Sionlelei, First Fijian To Carry The Commonwealth Mace For Celebrations
Sionlelei Mario became the first Fijian to carry the Commonwealth Mace for the Commonwealth Day celebrations.
The celebrations took place at London’s Westminster Abbey in the presence of Her Majesty the Queen, His Royal Highness Prince Charles, His Royal Highness Prince Harry and other members of the Royal Family.
Other dignitaries included the Prime Minister of the United Kingdom, Theresa May, the Prime Minister of Malta Dr Joseph Muscat as well as the Fijian High Commissioner to the United Kingdom Jitoko Tikolevu.
The Commonwealth Day celebration service is Britain’s largest annual interfaith gathering and was broadcast live to the country on the BBC network.
The Commonwealth is made up of 52 countries with a combined population of 2.5 billion people.
The theme for this year was peace building with a large focus on youth development, reaffirming the Commonwealth charter principle that ‘international peace and security, sustainable economic growth and development and the rule of law are essential to the progress and prosperity of all’.
To hold the Commonwealth Mace is an extremely high honour and it is only used on special Commonwealth occasions, including the Commonwealth Day celebrations and at biennial heads of Government meetings.
The Commonwealth Mace was a gift of the Royal Anniversary Trust to The Queen in her role as head of the Commonwealth.
Ms Mario was chosen to carry the Commonwealth Mace because of her role as the only young professional from the Small Island States of the Pacific in the Commonwealth Secretariat.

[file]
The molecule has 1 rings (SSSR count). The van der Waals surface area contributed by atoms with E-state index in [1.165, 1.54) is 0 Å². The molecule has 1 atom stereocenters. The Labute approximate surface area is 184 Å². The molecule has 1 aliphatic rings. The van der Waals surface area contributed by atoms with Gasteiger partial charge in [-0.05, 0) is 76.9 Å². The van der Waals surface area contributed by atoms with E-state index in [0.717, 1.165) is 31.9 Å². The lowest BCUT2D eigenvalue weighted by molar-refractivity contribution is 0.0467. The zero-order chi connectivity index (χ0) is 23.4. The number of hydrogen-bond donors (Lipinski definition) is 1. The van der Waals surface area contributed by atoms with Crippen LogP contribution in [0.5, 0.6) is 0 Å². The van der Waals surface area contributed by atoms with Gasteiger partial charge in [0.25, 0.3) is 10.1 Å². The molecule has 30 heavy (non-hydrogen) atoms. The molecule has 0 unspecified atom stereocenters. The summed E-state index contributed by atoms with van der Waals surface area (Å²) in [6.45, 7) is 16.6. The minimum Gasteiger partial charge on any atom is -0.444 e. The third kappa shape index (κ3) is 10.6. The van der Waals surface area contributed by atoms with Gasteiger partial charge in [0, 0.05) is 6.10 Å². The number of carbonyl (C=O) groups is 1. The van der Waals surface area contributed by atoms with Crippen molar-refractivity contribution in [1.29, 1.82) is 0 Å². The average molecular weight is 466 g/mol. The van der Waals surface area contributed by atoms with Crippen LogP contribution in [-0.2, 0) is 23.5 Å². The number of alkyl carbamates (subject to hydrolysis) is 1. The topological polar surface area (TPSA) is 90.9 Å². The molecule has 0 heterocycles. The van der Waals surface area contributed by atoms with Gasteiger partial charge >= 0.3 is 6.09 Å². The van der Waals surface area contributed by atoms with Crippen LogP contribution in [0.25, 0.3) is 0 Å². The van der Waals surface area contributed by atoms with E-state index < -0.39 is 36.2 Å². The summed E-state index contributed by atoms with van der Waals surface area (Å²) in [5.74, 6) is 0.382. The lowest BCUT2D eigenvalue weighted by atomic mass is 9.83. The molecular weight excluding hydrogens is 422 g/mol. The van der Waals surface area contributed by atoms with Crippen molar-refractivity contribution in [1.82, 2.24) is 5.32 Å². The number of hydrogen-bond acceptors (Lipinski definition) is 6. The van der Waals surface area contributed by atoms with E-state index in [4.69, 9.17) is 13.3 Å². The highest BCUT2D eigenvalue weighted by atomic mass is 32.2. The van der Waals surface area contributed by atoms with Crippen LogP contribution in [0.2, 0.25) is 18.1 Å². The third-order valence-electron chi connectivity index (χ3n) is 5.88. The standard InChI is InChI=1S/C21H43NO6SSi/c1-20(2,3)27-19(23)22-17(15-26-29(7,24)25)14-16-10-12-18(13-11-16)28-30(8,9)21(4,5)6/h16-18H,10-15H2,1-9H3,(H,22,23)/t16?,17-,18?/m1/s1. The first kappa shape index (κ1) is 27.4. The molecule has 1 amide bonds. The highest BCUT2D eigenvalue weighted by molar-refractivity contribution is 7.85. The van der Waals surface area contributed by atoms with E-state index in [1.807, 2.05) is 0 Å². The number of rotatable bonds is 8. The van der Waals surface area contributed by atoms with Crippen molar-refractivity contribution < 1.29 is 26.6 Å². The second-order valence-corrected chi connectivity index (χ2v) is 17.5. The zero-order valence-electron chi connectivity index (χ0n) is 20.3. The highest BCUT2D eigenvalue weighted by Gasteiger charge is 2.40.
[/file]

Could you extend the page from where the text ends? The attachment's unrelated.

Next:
She was born and raised in Suva and moved to London to take up a role with the Commonwealth Secretariat one-and-a-half years ago.
Her field of expertise is in human rights and democracy and works on programmes to help facilitate the promotion of leadership skills and empowerment of young people in the Commonwealth.
She is also an advocate for gender equality and esbian, gay, bisexual, transgender, intersex, and questioning (LGBTIQ) rights.
Ms Mario hopes to be an inspiration for all young people in the Pacific, particularly young women that through hard work and dedication, anything is possible.
She added: “When I was a young girl schooling at St Joseph’s, I never thought I would one day be working in London and carrying the Commonwealth Mace for the Queen of England.
“Being a Fijian of Rotuman descent and coming from humble beginnings, I want to show all the youth of Fiji that anything is possible.
“From riding the school bus from Nabua to walking down the aisle at Westminster Abbey, it’s been one big awesome adventure
“I would like to thank all the people I’ve met along the way who have influenced and shaped me into the person I am now.
“They have all played a part in getting me to where I am today!”
Source: Fiji High Commission London